In the early twentieth century, certain philosophers held a strange view in ethics called emotivism. The import of emotivism was that ethical statements have no import: they are purely emotional expressions. According to emotivism, when I say "Hitler is evil", all that I really mean is "Boo Hitler!". Although I've never thought emotivism was a very enlightened or enlightening view in ethics, I'm coming to think that in fact it's quite descriptive for many people's political views. Now, I don't tend to argue with people about politics, for a number of reasons: at this point I'm pretty a-political, my views are deeply unfamiliar to people who think the political spectrum runs from Democrats to Republicans, and I find that talking about politics doesn't change anyone's mind. This last point is connected with what I'm concluding about how most people think about politics: their political positions are the equivalent of "Boo Clinton!" (Republicans) and "Boo Bush!" (Democrats). The name of the current bugaboo changes (for the Democrats it was "Boo Reagan!" long after Reagan left office, and the Republicans still use Clinton in the same manner), but the lack of content remains the same. We see no principles, no thought, no reflection, just the kind of mindlessly emotional chauvinism that is more familiar from professional sports (in my town of Denver, "Go Avs!" and "Red Wings Suck!"). Just as in sports you need a rival or enemy, so in American politics each party feeds off the other in a kind of co-dependent symbiosis: the "Boo Clinton!" crowd feels at home among the Republicans and the "Boo Reagan/Bush!" crowd feels at home among the Democrats. Indeed, I would argue that there is little else uniting the members of these parties than a visceral emotional reaction against the other guys -- who are, of course, the bad guys. Thus the fear of a third party ("if you're not with us, you're against us"), whether that party challenges the Republicans (e.g., the Libertarians) or the Democrats (e.g., the Greens). Thus the ready willingness to hold one's nose when voting ("sure, he's a crook, but at least he's running against the bad guys"). Thus the unwillingness to admit that anything good could have happened on the other guy's watch (Republicans hate it when you point out that deregulation started under Carter and welfare reform was passed by Clinton). Thus the endless hectoring of those who are politically apathetic, as if the refusal to submit to party thinking and to vote "Yay" or "Nay" is the height of civic evil. It all comes down to political emotivism.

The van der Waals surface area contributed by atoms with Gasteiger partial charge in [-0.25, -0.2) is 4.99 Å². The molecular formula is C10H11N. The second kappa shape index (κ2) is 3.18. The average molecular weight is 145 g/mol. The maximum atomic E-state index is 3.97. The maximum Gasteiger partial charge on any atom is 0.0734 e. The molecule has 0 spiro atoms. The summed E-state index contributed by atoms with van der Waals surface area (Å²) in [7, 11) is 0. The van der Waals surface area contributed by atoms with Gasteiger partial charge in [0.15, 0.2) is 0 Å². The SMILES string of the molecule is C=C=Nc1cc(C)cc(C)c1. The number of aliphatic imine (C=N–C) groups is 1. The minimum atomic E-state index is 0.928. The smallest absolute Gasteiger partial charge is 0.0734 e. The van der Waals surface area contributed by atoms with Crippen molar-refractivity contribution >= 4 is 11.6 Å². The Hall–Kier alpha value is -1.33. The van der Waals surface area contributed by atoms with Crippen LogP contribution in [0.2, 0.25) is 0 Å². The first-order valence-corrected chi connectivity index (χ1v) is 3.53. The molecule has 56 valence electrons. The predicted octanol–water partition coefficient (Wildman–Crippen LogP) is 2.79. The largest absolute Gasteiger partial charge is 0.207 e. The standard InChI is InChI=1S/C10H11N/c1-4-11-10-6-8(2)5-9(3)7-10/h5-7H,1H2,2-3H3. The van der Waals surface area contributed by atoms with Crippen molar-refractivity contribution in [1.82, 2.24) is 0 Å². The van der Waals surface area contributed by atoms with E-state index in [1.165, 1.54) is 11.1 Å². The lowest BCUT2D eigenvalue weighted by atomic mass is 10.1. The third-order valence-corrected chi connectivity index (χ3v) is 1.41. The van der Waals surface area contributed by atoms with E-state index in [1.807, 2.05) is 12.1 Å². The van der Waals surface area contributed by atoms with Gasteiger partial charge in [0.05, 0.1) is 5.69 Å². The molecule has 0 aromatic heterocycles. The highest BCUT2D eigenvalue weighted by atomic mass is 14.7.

Peter Saint-Andre > Journal